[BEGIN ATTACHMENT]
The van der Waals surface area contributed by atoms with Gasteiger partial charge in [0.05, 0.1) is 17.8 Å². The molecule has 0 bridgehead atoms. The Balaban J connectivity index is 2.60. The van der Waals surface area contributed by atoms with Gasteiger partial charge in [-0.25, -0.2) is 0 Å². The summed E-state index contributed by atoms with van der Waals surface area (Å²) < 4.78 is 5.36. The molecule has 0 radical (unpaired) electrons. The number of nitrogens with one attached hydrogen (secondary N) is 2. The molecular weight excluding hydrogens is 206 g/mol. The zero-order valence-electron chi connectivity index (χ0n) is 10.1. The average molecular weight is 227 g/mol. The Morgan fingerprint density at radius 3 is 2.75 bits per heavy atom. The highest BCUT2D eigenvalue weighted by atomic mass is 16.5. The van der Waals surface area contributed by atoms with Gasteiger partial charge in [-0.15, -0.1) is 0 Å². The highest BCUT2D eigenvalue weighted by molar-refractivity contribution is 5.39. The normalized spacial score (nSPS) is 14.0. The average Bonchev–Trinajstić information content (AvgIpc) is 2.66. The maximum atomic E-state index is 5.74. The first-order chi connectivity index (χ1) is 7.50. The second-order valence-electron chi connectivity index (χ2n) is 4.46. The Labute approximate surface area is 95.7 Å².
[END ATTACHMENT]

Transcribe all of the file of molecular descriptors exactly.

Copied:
The van der Waals surface area contributed by atoms with Gasteiger partial charge in [0.05, 0.1) is 17.8 Å². The molecule has 0 bridgehead atoms. The Balaban J connectivity index is 2.60. The van der Waals surface area contributed by atoms with Gasteiger partial charge in [-0.25, -0.2) is 0 Å². The summed E-state index contributed by atoms with van der Waals surface area (Å²) < 4.78 is 5.36. The molecule has 0 radical (unpaired) electrons. The number of nitrogens with one attached hydrogen (secondary N) is 2. The molecular weight excluding hydrogens is 206 g/mol. The zero-order valence-electron chi connectivity index (χ0n) is 10.1. The average molecular weight is 227 g/mol. The Morgan fingerprint density at radius 3 is 2.75 bits per heavy atom. The highest BCUT2D eigenvalue weighted by atomic mass is 16.5. The van der Waals surface area contributed by atoms with Gasteiger partial charge in [-0.15, -0.1) is 0 Å². The highest BCUT2D eigenvalue weighted by molar-refractivity contribution is 5.39. The normalized spacial score (nSPS) is 14.0. The average Bonchev–Trinajstić information content (AvgIpc) is 2.66. The maximum atomic E-state index is 5.74. The first-order chi connectivity index (χ1) is 7.50. The second-order valence-electron chi connectivity index (χ2n) is 4.46. The Labute approximate surface area is 95.7 Å².